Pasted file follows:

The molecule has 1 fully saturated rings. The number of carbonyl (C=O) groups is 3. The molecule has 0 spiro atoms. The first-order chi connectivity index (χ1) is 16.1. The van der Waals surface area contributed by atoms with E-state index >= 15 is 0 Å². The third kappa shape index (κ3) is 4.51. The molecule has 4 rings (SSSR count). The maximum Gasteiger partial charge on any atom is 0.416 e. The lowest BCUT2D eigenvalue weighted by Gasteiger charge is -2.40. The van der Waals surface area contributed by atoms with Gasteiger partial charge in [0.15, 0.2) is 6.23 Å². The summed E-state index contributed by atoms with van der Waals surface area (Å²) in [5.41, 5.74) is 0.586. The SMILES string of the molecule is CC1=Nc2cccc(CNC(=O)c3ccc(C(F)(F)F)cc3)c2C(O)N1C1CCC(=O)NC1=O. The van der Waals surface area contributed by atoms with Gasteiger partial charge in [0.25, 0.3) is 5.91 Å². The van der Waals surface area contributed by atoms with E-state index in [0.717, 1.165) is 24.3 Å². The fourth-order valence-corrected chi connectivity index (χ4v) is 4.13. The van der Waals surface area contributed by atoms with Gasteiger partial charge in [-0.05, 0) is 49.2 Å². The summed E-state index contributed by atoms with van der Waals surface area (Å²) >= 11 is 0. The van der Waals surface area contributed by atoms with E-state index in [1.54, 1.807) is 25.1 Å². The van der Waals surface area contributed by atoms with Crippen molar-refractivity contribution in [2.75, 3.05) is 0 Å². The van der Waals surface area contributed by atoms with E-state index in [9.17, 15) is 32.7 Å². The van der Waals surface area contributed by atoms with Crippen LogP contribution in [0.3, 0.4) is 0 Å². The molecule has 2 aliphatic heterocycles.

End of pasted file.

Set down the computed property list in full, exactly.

The molecule has 1 fully saturated rings. The number of carbonyl (C=O) groups is 3. The molecule has 0 spiro atoms. The first-order chi connectivity index (χ1) is 16.1. The van der Waals surface area contributed by atoms with E-state index >= 15 is 0 Å². The third kappa shape index (κ3) is 4.51. The molecule has 4 rings (SSSR count). The maximum Gasteiger partial charge on any atom is 0.416 e. The lowest BCUT2D eigenvalue weighted by Gasteiger charge is -2.40. The van der Waals surface area contributed by atoms with Gasteiger partial charge in [0.15, 0.2) is 6.23 Å². The summed E-state index contributed by atoms with van der Waals surface area (Å²) in [5.41, 5.74) is 0.586. The SMILES string of the molecule is CC1=Nc2cccc(CNC(=O)c3ccc(C(F)(F)F)cc3)c2C(O)N1C1CCC(=O)NC1=O. The van der Waals surface area contributed by atoms with Gasteiger partial charge in [0.25, 0.3) is 5.91 Å². The van der Waals surface area contributed by atoms with E-state index in [0.717, 1.165) is 24.3 Å². The fourth-order valence-corrected chi connectivity index (χ4v) is 4.13. The van der Waals surface area contributed by atoms with Gasteiger partial charge in [-0.05, 0) is 49.2 Å². The summed E-state index contributed by atoms with van der Waals surface area (Å²) >= 11 is 0. The van der Waals surface area contributed by atoms with E-state index in [1.54, 1.807) is 25.1 Å². The van der Waals surface area contributed by atoms with Crippen molar-refractivity contribution in [2.75, 3.05) is 0 Å². The van der Waals surface area contributed by atoms with E-state index in [9.17, 15) is 32.7 Å². The van der Waals surface area contributed by atoms with Crippen LogP contribution in [0.3, 0.4) is 0 Å². The molecule has 2 aliphatic heterocycles.